Tables 2 and 3 show the results of the BDS test of the residual of the MACD sequence under different supnorm separation (besides before the BDS test, AR(2) model is used to remove the linear structure of the original time series), and we can see that the probabilities of rejecting the null hypothesis are overwhelming significance which means the MACD time series has a strong nonlinearity.


Thirdly, the redundant highdimensional Euclidean space of original financial system is built using the technique of phase space reconstruction, with the delay time . According to the correlation integral, the correlation dimension is , and the embedding dimension is (Figure 4).
Finally, the Laplacian Eigenmaps is used to extract the chaotic attractor from the redundant reconstructed phase space of DJIA, so that the attractor of this financial system embedded in a lowdimensional manifold can be decided. Here, two methods of attractor reconstruction (the traditional phase space reconstruction and the Laplacian Eigenmaps) are used to compare the effect of chaos detecting. As can be seen in Figure 5, the attractor constructed by Takens’ phase space reconstruction is a spaghetti mess (Figure 5(a)). In contrast, the attractor constructed by Laplacian Eigenmaps embedded in a lowdimensional (3D) manifold looks like a closed ring rotating with the fluctuation of price trends denoted by MACD indicator (Figure 5(b)). Despite coarseness, it can be regarded as a stable quasiperiodic circular orbit which contains price behaviors of the financial market.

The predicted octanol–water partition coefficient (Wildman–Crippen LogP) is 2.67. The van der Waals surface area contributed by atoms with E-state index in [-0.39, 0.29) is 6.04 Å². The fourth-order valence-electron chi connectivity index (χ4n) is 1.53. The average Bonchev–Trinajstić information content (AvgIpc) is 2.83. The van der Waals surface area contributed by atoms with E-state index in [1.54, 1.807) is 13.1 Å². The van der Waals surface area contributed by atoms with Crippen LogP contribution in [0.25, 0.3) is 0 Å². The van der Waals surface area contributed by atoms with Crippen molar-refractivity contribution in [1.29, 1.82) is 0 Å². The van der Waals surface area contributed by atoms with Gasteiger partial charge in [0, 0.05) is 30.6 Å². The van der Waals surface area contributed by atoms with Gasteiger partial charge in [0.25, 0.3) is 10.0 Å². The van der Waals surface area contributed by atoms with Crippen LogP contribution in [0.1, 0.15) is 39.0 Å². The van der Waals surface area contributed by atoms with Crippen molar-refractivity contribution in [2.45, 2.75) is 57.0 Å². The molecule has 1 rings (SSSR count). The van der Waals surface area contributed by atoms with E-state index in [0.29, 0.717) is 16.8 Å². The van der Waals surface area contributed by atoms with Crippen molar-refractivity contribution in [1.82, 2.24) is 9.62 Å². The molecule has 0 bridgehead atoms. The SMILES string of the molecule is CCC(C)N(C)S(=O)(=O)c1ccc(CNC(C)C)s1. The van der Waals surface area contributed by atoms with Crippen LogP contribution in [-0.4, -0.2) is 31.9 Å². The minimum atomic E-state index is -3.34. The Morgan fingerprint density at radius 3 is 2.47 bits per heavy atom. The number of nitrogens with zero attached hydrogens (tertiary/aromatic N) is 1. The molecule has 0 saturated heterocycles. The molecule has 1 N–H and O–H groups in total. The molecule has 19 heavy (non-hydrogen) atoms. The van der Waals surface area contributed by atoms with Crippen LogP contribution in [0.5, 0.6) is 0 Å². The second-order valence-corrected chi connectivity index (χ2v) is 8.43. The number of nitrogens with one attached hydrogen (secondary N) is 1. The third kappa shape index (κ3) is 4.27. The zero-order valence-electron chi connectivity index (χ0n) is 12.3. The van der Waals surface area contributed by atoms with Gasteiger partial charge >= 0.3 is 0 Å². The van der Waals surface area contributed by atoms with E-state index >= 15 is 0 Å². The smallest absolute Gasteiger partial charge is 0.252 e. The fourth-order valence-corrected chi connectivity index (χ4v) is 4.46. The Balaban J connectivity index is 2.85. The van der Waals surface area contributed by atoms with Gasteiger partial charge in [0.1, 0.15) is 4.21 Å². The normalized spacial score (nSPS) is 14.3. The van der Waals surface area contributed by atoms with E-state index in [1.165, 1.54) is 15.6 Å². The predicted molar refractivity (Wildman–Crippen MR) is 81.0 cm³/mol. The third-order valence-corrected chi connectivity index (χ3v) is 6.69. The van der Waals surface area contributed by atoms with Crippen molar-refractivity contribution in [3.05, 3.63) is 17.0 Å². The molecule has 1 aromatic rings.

(a)
(b)
4.2. Determinism Test
Although we have reconstructed the attractor, it is inappropriate to claim that the chaotic attractor has been found because we have not yet verified the chaotic characteristics of this attractor. A Determinism Test must be performed to assure that the studied attractor is indeed organized by a deterministic system, which enables us to distinguish between deterministic chaos and irregular random behaviors resembling chaos.
If a system is deterministic, it can be described by a set of ordinary differential equations [23]. But, for financial system, it is impossible to formalize a group of deterministic differential equations (nonlinear) due to the complexity of its mechanism. Fortunately, the vector field at every point of the attractor is uniquely determined by the differential equations [24], which aids us in constructing the vector field of the system directly from the time series and subsequently testing if the reconstructed vector field is indeed a unique solution in the attractor.
The approach is based on the observation that the tangent to the trajectory generated by a deterministic system is a function of position in phase space, and therefore, all the tangents to the trajectory in a given region of phase space have similar orientations. To perform the Determinism Test, the embedding manifold of financial system has to be coarse grained into equalsize boxes, and a vector is assigned to each box that is occupied by the trajectory. Each pass of the trajectory through the th box generates a unit vector whose direction is determined by the point where the trajectory first enters the box and then passes away. The approximation for the vector field in the th box of the manifold can be formalized as follows [25]:where is the number of all passing through the th box.
A determinism factor for the vector field of the ddimensional financial system can be obtained by combining all occupied boxes containing passes of the trajectory. If the system is deterministic, the obtained vector field should consist solely of vectors that have unit length; namely, the definite measure of the average length exactly equals 1. In contrast, for a system with a stochastic component, this value is substantially smaller than 1.
Figure 6 illustrates the result of the Determinism Test where the threedimensional embedding space is coarsegrained into a 16 × 16 × 16 grid. Although the pertaining determinism factor of the approximated vector field calculated by (12) is , which is smaller than the unit length, considering the everpresent measurement errors in the observed time series, it can still be declared that there is a deterministic signature within the attractor of DJIA’s financial system.